Kavitha Rao, Stephen Switzer, and Samiha Golden making apple pie at Common Fire’s communal house in Tivoli.
“The next Buddha will not take the form of an individual. The next Buddha may take the form of a community; a community practicing understanding and loving kindness, a community practicing mindful living. This may be the most important thing we can do for the survival of the Earth.” —Thich Nhat Hanh
Sharing anything you call home with people outside your family quickly becomes a fairly radical act when multiplied often enough. It’s not for everyone, of course, but there are those who love it. Consider, for example, having the option of dining casually with friends, weeknights at 6:30 pm—but having kitchen duty just once a week. Or for a very reasonable and predictable monthly fee, a shared expanse of land, but freedom from mowing, gardening, trash hauling, and snow removal, plus septic and well maintenance. But perhaps most of all, enjoying an enhanced sense of tribal belonging, with this affiliation available in doses small or large. The Hudson Valley has boasted an array of creative and spiritually based group residences for many years. However, a new phalanx is emerging, secular in flavor, with sustainable and cooperative living as its common denominator. Lean economic times, smaller families—to include a widening cast of permanent singletons—plus bargain-priced older buildings or grant-subsidized supergreen new construction, have combined to sprout collective habitats with avant garde social structures.
This month, Chronogram looks at Friendly Acres Homeowners Association in Kerhonkson and Common Fire Housing Co-op in Tivoli, alternative residential arrangements that may be the future of group living.
Friendly Acres: Like a New York Apartment Condo in the Country “Every time I walk into this house, I say ‘Thank you, Mom,” says Judy Swallow, a psychotherapist who has lived at the Friendly Acres bungalow community since 2002.
Initially, Swallow rented her winterized 1950s cottage, which she purchased a year later. Like all Friendly Acres homeowners, she owns her roughly 1,000-square-foot home and its footprint independently, plus a share of the eight acres the community holds jointly. Formally established in 1999, the Friendly Acres Homeowners Association (FAHA) functions much like an apartment condo in the country.
The opportunity to buy at Friendly Acres “came along at the right time in my life,” says Swallow. She’d been married for 19 years, and together with her husband owned a home in New Paltz, but she needed her own space, free of his clutter. “With the money my mother left me, I was able to buy this place outright, and it saved our marriage!” exclaims Swallow. Swallow loves the age range and mix of occupations represented by the residents of Friendly Acres’ eight bungalows. She visits about once a week.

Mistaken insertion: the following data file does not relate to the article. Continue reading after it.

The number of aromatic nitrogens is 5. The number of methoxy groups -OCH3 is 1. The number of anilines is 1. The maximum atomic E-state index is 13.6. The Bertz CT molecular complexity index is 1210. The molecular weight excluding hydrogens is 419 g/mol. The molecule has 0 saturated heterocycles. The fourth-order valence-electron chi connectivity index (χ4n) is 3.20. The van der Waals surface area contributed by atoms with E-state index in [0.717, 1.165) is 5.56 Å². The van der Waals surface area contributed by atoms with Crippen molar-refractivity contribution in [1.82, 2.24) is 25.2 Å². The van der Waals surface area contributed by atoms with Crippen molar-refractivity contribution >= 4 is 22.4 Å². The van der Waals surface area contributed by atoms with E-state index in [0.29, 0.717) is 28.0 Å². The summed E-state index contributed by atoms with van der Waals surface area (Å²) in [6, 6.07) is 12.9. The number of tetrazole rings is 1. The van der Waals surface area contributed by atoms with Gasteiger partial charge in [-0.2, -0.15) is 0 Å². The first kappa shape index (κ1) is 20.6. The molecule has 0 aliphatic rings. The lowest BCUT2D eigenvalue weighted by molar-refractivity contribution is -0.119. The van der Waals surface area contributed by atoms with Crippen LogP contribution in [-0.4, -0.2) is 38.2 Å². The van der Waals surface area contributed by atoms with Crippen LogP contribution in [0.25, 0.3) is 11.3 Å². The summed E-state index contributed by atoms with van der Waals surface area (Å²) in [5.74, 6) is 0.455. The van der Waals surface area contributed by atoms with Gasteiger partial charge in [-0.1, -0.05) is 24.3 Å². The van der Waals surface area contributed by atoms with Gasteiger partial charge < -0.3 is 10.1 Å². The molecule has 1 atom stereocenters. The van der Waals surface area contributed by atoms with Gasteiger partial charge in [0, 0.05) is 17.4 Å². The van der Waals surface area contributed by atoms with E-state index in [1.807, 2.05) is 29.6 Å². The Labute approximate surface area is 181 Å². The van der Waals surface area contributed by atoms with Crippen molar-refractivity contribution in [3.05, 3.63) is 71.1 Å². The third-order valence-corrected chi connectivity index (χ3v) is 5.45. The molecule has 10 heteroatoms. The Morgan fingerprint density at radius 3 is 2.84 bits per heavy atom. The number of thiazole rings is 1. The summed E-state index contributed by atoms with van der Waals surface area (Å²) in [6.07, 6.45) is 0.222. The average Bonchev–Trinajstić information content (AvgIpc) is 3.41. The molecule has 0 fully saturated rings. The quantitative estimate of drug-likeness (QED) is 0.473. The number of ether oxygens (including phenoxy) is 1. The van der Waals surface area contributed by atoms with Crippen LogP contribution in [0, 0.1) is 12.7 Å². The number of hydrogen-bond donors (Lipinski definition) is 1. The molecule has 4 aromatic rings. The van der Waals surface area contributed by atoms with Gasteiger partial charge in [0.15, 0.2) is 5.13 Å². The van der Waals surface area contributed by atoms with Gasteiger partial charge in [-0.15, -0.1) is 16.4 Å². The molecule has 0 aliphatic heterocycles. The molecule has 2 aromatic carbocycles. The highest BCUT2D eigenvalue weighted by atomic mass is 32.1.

Friendly Acres is located four miles from the entrance to Minnewaska State Park. At present, it’s a mix of owner-occupied residences and tenants, with one home for sale. Its owner, a songwriter and professional stilt walker, is moving back to New York City.
At Friendly Acres, basically anyone can rent or buy a place to live, subject only to market conditions. There’s no formal approval process. The residents jointly own a lawnmower, ladder, gazebo, outdoor table, recreation room, and a big fire pit for barbecues. There’s also a 30’-by-30’ fenced organic garden; the yield is shared. In exchange for all these extras, homeowners pay $200 a month in addition to their mortgage (if they have one) for maintenance of everything pertaining to the larger property, including taxes and insurance. There’s also an annual labor commitment of 40 hours. Residents can pay $20 an hour, or $800 total, instead of working on the premises. FAHA runs a surplus, sticks to its budget, pays for storm damage and capital improvements, and hasn’t raised the monthly fee in over a decade.
Friendly Acres residents often gather for cookouts during the summer, and there’s one annual meeting. Other routine business is conducted via e-mail. Although residents often do become friendly and share leftovers and pet sit for one another, they basically keep to themselves.
Architect Adam Kushner, a Manhattan native, became acquainted with Friendly Acres through a rock-climbing partner in the mid-90s. Being Jewish, Kushner says he also had a great fondness for the mid-century Dirty Dancing-era bungalow colony. “It’s the anti-New York,” says Kushner. “You have lawns, you have neighbors you talk to, and you have space.”
The summer colony stood abandoned for 20 years. A local realtor bought it in the 80s with plans for a spiritual community. That never materialized, but eventually people who rented the renovated bungalows wanted to buy them. After years of visiting and renting, Kushner and his wife Louise, a doctor, bought their place in 2000 for $55,000. Adam estimates they come up as a family about 15 times a year, and he also takes a solo winter retreat.